Check a trusted, independent database service that gathers information from state and local authorities, salvage yards, and insurance companies—for example, the National Motor Vehicle Title Information System (NMVTIS), given by the United States Department of Justice, offers information about a vehicle’s title, odometer data, and gives certain damage history. Expect to pay a small fee for each report. The National Insurance Crime Bureau (NICB) maintains a free database that includes flood damage information. If a report is not recent or you suspect that it has missing or fabricated information, verify it with the reporting company. The information in reports may not be complete, so you may want to get a second report from a different reporting company. Some dealer Websites have links to free reports.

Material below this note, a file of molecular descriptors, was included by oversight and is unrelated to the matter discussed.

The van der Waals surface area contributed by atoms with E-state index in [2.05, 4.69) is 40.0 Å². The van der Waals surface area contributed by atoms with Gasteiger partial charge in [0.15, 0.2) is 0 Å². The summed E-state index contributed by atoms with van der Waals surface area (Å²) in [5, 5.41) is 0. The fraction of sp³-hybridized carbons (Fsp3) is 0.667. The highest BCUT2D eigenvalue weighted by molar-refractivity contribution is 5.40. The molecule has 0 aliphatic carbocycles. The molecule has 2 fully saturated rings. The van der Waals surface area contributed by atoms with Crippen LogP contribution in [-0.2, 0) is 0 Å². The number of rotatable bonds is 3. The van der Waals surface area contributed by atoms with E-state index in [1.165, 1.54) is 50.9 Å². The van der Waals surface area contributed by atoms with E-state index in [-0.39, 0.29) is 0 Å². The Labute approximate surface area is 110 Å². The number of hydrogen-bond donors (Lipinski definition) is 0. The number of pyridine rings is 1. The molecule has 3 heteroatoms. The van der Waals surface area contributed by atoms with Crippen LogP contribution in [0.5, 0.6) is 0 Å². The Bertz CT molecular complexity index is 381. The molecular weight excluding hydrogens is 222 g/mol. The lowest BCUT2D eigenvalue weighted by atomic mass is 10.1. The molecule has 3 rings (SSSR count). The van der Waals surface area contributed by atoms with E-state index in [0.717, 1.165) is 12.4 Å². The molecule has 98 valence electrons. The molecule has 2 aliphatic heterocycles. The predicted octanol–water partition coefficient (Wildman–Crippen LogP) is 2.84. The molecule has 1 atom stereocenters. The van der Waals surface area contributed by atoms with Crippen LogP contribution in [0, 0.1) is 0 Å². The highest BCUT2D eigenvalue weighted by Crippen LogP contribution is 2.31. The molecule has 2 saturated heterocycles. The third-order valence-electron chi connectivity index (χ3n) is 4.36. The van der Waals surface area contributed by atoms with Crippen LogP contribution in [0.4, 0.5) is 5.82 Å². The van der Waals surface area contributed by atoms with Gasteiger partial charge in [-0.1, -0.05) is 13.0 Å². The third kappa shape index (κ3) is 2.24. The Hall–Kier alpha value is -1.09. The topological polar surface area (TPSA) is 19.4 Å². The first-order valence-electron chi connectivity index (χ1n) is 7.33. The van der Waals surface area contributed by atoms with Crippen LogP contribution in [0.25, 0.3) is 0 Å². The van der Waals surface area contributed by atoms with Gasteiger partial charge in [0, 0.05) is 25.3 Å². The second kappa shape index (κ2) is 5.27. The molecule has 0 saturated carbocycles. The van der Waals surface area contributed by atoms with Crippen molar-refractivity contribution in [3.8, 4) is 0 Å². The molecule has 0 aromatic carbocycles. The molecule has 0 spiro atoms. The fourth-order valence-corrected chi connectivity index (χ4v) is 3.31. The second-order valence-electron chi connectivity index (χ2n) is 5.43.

Read Reviews About the Dealer
Contact the Arkansas Attorney General Consumer Protection Division to find out if any unresolved complaints are on file about the dealer. Also, search online: enter the name of the seller and the word “review” or “complaint” into a search engine.
Perform an Inspection
Consider hiring a mechanic to inspect the car.
The Right to Cancel
Dealers are not required by either state or federal law to give used car buyers a three-day right to cancel. Before you buy from a dealer, ask about the dealer's return policy, get it in writing, and read it carefully. Dealers may describe the right to cancel as a "cooling-off" period, a money-back guarantee, or a "no questions asked" return policy.